Remarks of Welcome at the White House to the Shah of Iran.
August 22, 1967

Your Imperial Majesty, distinguished guests, ladies and gentlemen:

            It is an honor and a very real pleasure to welcome you again to our country.

When Your Majesty was here in Washington 3 years ago, you spoke of Iran's determination to build "a society in which men may prosper and feel happy and secure, a society in which the benefits of a sound education and a healthy economy are shared not by a few, but by all." We have admired Iran's steady progress toward that goal which you announced.

The changes in Iran represent very genuine progress. So far as economic growth rates tell the story of a nation's achievements, Iran's recent record--an annual growth of about 10 percent--is surpassed by very few countries on this earth. In the 5 years since we visited Iran, 6,500 village schools have been established by your new Literacy Corps. In 1962 only 8 percent of your rural population went to elementary schools. Now--a short 5 years later under your leadership--the figure is more than 20 percent and still rising.

Iran has risen to the challenge of new times and new generations--through its land reform--through a drive against illiteracy-through a sharp increase in private investment-- and through so many other vital reforms, all of which you discussed with me in your planning when I was privileged to visit there.

Iran is a different country now from the one that we saw in 1962. The difference has sprung from Your Majesty's dedicated, inspirational, and progressive leadership.

I see another difference--another lesson that your leadership provides for all who prize real progress. Because you are winning progress without violence and without any bloodshed--a lesson that others still have to learn.

To destroy the existing order--to dismiss the past without a plan for the present and the future--that is never enough.

We Americans challenge every propagandist and every demagogue--whether he speaks on the radio waves of the world or in the streets of our own cities--to demonstrate his commitment to progress with the facts and the figures. The people of the world cry out for progress--not for propaganda. They hunger for results--knowing they cannot eat rhetoric.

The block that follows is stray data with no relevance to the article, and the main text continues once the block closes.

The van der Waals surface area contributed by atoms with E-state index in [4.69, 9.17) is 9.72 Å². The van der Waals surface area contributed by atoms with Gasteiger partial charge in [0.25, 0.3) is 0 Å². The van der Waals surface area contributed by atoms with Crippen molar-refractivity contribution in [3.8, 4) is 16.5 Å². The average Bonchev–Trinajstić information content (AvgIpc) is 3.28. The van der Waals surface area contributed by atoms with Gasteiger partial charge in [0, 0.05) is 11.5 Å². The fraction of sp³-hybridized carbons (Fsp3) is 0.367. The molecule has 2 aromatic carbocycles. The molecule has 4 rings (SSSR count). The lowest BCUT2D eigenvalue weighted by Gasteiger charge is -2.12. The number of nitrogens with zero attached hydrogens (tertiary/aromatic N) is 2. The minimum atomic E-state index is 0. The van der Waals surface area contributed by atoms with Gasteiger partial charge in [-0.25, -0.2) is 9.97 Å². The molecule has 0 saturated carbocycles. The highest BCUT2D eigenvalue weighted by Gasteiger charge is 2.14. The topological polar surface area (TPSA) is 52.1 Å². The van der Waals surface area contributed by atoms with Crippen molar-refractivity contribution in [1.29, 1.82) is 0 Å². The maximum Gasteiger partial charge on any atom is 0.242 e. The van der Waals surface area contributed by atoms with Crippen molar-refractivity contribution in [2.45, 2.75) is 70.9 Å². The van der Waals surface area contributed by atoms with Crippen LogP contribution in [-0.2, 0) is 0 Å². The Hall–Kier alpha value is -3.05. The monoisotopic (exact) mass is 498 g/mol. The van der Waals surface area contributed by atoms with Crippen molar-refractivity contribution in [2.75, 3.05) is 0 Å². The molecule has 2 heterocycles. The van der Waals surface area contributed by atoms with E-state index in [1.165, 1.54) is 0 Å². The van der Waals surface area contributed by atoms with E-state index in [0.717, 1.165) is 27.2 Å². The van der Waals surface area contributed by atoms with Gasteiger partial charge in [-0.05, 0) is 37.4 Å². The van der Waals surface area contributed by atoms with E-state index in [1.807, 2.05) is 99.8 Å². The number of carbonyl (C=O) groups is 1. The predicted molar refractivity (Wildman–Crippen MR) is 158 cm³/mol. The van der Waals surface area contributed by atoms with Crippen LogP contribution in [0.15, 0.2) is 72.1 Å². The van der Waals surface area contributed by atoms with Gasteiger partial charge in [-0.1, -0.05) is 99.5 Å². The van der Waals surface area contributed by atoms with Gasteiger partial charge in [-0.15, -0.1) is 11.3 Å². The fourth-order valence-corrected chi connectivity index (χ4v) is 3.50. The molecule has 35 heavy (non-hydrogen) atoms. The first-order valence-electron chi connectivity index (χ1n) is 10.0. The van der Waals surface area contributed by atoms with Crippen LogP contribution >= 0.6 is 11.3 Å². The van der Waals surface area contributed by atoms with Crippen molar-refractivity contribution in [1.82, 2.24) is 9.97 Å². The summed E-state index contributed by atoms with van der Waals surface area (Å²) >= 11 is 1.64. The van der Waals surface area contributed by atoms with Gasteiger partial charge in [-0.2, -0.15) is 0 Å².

Progress in Iran has not meant discarding the past; it has meant keeping the best of the past and forging it to a brighter future.

Your Majesty, we understand this kind of progress. We are proud to have seen you make it and we are pleased that we could help along the way. But the accomplishments are yours.

You and your people we think have sown good seed. I hope to hear a great deal more about that harvest after we go to the office. I hope also to draw on Your Majesty's very wise counsel--so valuable to me in the past-as we discuss our common interest in building peace and security, particularly in the Middle East.

Mrs. Johnson and I are very pleased that you are with us here again. We hope to return now--with special warmth--the welcome that you have so generously extended to many Americans over many years, and particularly to us on our cherished visit to Tehran 5 years ago.
Thank you.

NOTE: The President spoke at 5:08 p.m. on the South Lawn at the White House where Shah Mohammad Reza Pahlavi was given a formal welcome with full military honors. His Imperial Majesty responded as follows:

Mr. President, I am overwhelmed by the warmth of your words and your welcome.

Since the day I first met with you and Mrs. Johnson, I developed a very special sense of admiration for your personality, your ideals, and what you stood for.

I can say now that it is always a source of inspiration to see someone defending his principles and his ideals with such reserve, with such steadfastness, which creates confidence in the present and in the future.

I would like to thank you for the very kind words you have had towards my country; what we have realized. We believe that what we do is for the sake of the majority of our people.

That is why the economic steps are taken. They present results of this magnitude, because this is done not for a few but for the majority of the people.

Our fight is against illiteracy; our fight is against disease; and now in the future we hope to be able to contribute to the fight that the whole world--the community of nations--must undertake against these same evils and shortcomings-illiteracy, shortage of food, and diseases.

In many ways we have always found inspiration in your great country, the ideals that you have always represented, the humanitarian aspects of the characteristics of your people, of your policies, the wonderful principles of freedom, equity, that you have always upheld with valor and dignity.

We also try to inspire ourselves in the betterment of the life of the individual. We put a great deal of importance to the betterment of the life of the society--but a society in which the individual counts.

We shall try always to inspire ourselves by the wonderful technology of your people--your breakthroughs in agriculture, science, and technique.

We shall always remember that your country and your office, yourself, Mr. President, have stood for truth, for the principles of justice and international equity--but also for the special friendship that you have always had for us.

The only way we can repay you this debt of gratitude is to remain true to the same principles for which you are standing and defending.

I would like to thank you once more for affording me the opportunity of seeing you again and visiting your wonderful country. I am sure that during our exchange of views we can discuss so many things of interest to both of our countries and maybe to the world at large.
Thank you again, Mr. President.

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